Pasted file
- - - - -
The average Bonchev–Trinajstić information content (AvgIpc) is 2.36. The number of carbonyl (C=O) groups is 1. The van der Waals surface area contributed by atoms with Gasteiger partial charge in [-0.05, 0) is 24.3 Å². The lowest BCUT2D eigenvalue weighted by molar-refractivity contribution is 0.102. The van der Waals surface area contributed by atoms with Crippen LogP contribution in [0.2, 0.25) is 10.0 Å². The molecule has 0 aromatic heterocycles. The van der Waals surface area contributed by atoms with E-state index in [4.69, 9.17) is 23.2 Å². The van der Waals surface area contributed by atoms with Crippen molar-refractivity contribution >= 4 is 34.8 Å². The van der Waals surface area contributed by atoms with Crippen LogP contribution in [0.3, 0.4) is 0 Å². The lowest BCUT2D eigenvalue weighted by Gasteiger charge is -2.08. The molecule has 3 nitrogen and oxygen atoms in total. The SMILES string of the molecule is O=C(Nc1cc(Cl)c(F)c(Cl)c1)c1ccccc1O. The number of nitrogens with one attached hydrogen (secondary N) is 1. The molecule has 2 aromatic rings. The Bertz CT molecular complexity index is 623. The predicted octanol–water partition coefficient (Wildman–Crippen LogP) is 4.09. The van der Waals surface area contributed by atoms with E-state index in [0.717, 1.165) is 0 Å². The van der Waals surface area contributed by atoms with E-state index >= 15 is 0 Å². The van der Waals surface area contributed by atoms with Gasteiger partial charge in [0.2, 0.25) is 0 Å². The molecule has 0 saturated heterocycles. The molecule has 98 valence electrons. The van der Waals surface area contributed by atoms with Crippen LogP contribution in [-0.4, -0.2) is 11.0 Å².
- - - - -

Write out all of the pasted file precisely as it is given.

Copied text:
The average Bonchev–Trinajstić information content (AvgIpc) is 2.36. The number of carbonyl (C=O) groups is 1. The van der Waals surface area contributed by atoms with Gasteiger partial charge in [-0.05, 0) is 24.3 Å². The lowest BCUT2D eigenvalue weighted by molar-refractivity contribution is 0.102. The van der Waals surface area contributed by atoms with Crippen LogP contribution in [0.2, 0.25) is 10.0 Å². The molecule has 0 aromatic heterocycles. The van der Waals surface area contributed by atoms with E-state index in [4.69, 9.17) is 23.2 Å². The van der Waals surface area contributed by atoms with Crippen molar-refractivity contribution >= 4 is 34.8 Å². The van der Waals surface area contributed by atoms with Crippen LogP contribution in [0.3, 0.4) is 0 Å². The lowest BCUT2D eigenvalue weighted by Gasteiger charge is -2.08. The molecule has 3 nitrogen and oxygen atoms in total. The SMILES string of the molecule is O=C(Nc1cc(Cl)c(F)c(Cl)c1)c1ccccc1O. The number of nitrogens with one attached hydrogen (secondary N) is 1. The molecule has 2 aromatic rings. The Bertz CT molecular complexity index is 623. The predicted octanol–water partition coefficient (Wildman–Crippen LogP) is 4.09. The van der Waals surface area contributed by atoms with E-state index in [0.717, 1.165) is 0 Å². The van der Waals surface area contributed by atoms with E-state index >= 15 is 0 Å². The van der Waals surface area contributed by atoms with Gasteiger partial charge in [0.2, 0.25) is 0 Å². The molecule has 0 saturated heterocycles. The molecule has 98 valence electrons. The van der Waals surface area contributed by atoms with Crippen LogP contribution in [-0.4, -0.2) is 11.0 Å².